Take That Phone Screen Interview Seriously

Posted by Rob Riggins

Phone interviewThe first step in your interviewing path to a new cleared job is typically a phone-screen interview, before an in-person interview is scheduled.

That saves everyone time. What many cleared job seekers don’t realize is that their casual preparation and responses to phone-screen interviews may sabotage their chances to land prime job opportunities.

It’s natural in today’s world to treat interviews a bit more casually than past generations approached them. But recruiters and hiring mangers are entrusted with making candidate recommendations and hiring decisions that cost employers thousands of dollars. Their careers hinge on making the correct decisions, so interviews – even if they’re initial screening interviews — are far from casual endeavors for them.

For that reason, it’s always a smart idea for job seekers to err on the side of seeming too professional rather than too casual when interacting with prospective employers.

Consider these strategies to ensure you make the most of each phone-screen interviewing opportunity:

Research. Find and analyze some basics about the company. How it was founded, the contracts it supports, various locales where it does business and other basic information are easily found with simple web searches. Also, read any relevant company blogs or news. Working tidbits from those into the conversation can give you an edge over other candidates.

Connect. Check your social media profiles and talk to your contacts to see who in your network already works at the company, or if anyone can provide an introduction or referral for you. You’re seeking information to make you a better candidate than your competition. Information that may not be on the job posting, but may be critical to success in the position.

Meet their needs. Yes, you want to know about the job for which you’re considered, but there won’t be any job if you can’t convince the recruiter or hiring manager that you’ll fill the company’s needs. This is not the time to ask about benefits or what the employer may offer you, unless the employer brings it up. Instead focus on what you offer the employer, and how you solve their problems. One way to do so is take the information that you uncovered during your research and write a list of your success stories you can work into your discussions.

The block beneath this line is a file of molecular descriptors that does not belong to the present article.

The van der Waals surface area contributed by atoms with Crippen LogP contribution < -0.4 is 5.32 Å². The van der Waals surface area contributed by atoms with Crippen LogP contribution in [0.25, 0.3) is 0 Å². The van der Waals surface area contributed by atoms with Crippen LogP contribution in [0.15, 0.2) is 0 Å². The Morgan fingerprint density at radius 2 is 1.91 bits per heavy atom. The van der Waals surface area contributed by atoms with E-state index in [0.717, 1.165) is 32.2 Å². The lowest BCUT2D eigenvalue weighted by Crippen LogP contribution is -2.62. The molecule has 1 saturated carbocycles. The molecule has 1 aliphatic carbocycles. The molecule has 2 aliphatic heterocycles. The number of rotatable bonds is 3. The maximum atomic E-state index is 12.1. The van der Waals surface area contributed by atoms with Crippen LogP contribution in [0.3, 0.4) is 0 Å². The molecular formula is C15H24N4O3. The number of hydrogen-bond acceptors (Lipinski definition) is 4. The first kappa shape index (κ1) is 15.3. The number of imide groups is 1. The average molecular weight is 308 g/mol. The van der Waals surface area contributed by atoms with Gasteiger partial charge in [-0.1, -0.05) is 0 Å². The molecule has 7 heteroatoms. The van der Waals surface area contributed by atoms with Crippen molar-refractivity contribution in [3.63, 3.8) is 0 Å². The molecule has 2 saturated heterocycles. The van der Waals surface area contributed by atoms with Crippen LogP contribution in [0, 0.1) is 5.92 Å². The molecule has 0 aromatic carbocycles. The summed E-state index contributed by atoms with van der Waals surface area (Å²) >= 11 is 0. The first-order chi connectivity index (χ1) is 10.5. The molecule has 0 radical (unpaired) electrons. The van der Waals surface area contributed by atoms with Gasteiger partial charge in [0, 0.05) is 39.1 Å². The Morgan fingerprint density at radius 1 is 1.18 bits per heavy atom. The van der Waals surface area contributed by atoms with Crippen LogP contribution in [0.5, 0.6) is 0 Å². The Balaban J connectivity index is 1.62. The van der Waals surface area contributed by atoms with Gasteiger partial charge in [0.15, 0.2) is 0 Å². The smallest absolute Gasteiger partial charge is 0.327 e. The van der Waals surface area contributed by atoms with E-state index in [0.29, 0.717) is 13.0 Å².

Learn about the interviewer. It’s always helpful to know something about the background of the person interviewing you. Check LinkedIn and conduct Google searches. Colleges, professional positions and even service organizations can offer you an easy way to connect with the interviewer. If you both went to the same college, mention your alma mater. If the recruiter worked with a mentor, mention that mentor’s name in passing. But try to follow the example of trial attorneys and don’t ask any questions for which you don’t know – or have some idea of – the answer. Allow the recruiter or manager to take the lead. For example you could mention you had heard the manager had worked at Leidos. Then listen for the response. You don’t want to ask if they enjoyed their time at Leidos and then find out they were dismissed. Also be careful about name-dropping. You don’t want to speak glowingly of a mentor or colleague and later discover the person was a professional rival of the interviewer. Don’t tell everything you know, either. You don’t want to seem like a stalker.